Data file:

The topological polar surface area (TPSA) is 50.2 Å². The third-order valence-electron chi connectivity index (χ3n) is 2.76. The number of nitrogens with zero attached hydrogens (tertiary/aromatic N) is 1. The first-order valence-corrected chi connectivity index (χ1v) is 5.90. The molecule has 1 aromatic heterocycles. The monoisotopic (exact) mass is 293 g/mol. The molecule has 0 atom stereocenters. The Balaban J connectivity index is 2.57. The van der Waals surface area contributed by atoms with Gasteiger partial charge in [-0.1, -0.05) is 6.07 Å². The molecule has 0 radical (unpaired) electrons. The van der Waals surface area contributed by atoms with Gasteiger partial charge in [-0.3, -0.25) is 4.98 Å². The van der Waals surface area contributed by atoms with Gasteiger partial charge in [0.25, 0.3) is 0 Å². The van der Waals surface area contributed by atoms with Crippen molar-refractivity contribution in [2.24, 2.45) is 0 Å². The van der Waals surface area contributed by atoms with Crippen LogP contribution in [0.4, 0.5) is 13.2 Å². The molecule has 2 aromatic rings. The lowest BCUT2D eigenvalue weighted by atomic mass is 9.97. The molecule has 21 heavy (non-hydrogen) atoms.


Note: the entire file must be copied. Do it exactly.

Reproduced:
The topological polar surface area (TPSA) is 50.2 Å². The third-order valence-electron chi connectivity index (χ3n) is 2.76. The number of nitrogens with zero attached hydrogens (tertiary/aromatic N) is 1. The first-order valence-corrected chi connectivity index (χ1v) is 5.90. The molecule has 1 aromatic heterocycles. The monoisotopic (exact) mass is 293 g/mol. The molecule has 0 atom stereocenters. The Balaban J connectivity index is 2.57. The van der Waals surface area contributed by atoms with Gasteiger partial charge in [-0.1, -0.05) is 6.07 Å². The molecule has 0 radical (unpaired) electrons. The van der Waals surface area contributed by atoms with Gasteiger partial charge in [-0.3, -0.25) is 4.98 Å². The van der Waals surface area contributed by atoms with Gasteiger partial charge in [0.25, 0.3) is 0 Å². The van der Waals surface area contributed by atoms with Crippen molar-refractivity contribution in [2.24, 2.45) is 0 Å². The van der Waals surface area contributed by atoms with Crippen LogP contribution in [0.4, 0.5) is 13.2 Å². The molecule has 2 aromatic rings. The lowest BCUT2D eigenvalue weighted by atomic mass is 9.97. The molecule has 21 heavy (non-hydrogen) atoms.